Your correct, you DONT get it.  We enjoy sounding how we want to sound. IF your rcvr doesn’t open up to 6khz, and I’m pretty sure it doesn’t, then you cannot hear the fidelity.  My rack may cost more than most HF rigs but to me it's worth it.
  5. AB0WR

    AB0WR Ham Member QRZ Page

    Boy, this is a tough one!

    I *like* the sound of the middle clip better even though the noise is higher than on the last clip.

    I'm not sure I can tell any difference in the intelligibility between the middle clip and the last clip, however.

    I *still* can't hear the "d" on inexperienced at this bandwidth while I can on the 7khz clips.

    I suspect the only way to really separate the intelligibility issues is to actually record some test syllables, words, and sentences and then actually play them for test subjects and record the results.

    tim ab0wr
  6. K3VR

    K3VR Ham Member QRZ Page

    A little bit about the history of preemphasis in AM radio:

    In the 80's, AM broadcast receivers were being designed with narrower and narrower filters and purposely limited audio response to prevent reception of interference at night as propagation changed. AM broadcasters were upset about this manufacturing trend, because they said it meant people were migrating to the FM band in search of the greater fidelity they were used to.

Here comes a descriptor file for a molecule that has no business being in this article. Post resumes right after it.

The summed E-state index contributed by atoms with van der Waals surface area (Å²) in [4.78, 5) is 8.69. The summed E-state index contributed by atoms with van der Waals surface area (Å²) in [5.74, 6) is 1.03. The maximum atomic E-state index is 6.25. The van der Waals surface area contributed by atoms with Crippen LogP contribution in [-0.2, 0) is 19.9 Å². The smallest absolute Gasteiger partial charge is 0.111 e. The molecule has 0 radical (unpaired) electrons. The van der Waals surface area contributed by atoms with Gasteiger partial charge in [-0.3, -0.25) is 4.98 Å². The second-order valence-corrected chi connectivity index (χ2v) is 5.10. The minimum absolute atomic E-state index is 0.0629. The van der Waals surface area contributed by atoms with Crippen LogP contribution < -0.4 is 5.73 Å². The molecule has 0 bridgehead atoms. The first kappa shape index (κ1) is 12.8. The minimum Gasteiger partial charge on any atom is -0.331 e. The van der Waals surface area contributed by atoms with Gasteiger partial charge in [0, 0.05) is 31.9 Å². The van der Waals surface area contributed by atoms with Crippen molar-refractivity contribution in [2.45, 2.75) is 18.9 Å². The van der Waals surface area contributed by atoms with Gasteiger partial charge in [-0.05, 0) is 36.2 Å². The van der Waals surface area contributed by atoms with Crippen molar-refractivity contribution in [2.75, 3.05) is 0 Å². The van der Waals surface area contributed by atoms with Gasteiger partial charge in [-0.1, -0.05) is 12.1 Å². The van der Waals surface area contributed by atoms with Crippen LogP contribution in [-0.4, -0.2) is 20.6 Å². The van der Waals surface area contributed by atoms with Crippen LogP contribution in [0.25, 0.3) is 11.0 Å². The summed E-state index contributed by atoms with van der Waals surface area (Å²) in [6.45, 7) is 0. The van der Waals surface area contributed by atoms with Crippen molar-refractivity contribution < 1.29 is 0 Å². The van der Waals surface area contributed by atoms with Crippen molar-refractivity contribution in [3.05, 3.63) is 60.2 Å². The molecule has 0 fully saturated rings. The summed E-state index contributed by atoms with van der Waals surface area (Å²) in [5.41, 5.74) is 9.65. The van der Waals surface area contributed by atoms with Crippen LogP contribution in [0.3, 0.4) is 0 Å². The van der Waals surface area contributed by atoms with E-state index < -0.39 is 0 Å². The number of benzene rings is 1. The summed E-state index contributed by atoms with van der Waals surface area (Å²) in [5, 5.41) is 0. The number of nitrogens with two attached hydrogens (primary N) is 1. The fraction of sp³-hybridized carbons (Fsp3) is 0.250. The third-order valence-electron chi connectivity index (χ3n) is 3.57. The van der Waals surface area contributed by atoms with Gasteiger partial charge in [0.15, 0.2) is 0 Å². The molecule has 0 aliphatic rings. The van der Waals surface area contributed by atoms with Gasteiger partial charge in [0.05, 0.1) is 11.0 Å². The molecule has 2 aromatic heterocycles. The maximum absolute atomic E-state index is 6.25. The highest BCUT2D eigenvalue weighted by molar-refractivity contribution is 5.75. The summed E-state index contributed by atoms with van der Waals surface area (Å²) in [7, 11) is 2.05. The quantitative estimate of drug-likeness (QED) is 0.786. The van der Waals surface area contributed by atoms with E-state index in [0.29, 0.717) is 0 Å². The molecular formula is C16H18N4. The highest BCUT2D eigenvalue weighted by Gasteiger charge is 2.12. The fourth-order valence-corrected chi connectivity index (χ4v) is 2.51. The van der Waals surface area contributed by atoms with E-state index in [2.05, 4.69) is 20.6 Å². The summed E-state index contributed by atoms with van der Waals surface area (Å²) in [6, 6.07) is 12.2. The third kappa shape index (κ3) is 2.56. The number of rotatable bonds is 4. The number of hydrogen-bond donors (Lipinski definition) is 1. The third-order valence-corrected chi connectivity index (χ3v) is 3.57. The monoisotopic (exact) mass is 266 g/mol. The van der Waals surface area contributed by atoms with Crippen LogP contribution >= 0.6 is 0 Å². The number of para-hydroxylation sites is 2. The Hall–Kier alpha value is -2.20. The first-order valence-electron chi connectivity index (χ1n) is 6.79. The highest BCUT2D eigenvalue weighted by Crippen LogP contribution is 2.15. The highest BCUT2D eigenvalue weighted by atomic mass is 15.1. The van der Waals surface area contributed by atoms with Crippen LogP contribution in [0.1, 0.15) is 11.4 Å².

In 1986, responding to their concerns, the National Radio Systems Committee (NRSC) proposed a standard AM transmission response with a sharp audio cutoff at just under 10 kHz along with a standard pre-emphasis curve for stations operating in the AM broadcast band.  The standard was designed to allow the manufacturers of radios to increase the bandwidth of receivers for improved audio response while allowing radio stations to standardize bandwidth for acceptable fidelity while lowering the received interference from first adjacent stations in low signal areas.

    "Many receivers using ceramic filters with narrow response characteristics can not be improved by use of excessive preemphasis. These receivers can not hear the transmission of preemphasized high audio frequencies. But excessive preemphasis will foster adjacent channel interference and cause wideband radios to sound shrill or strident." [NRSC-1]

    "Audio response is best measured by detecting the over-the-air signal, This will ensure that the AM transmitter and antenna combination is faithfully reproducing the preemphasized audio." [NRSC-1]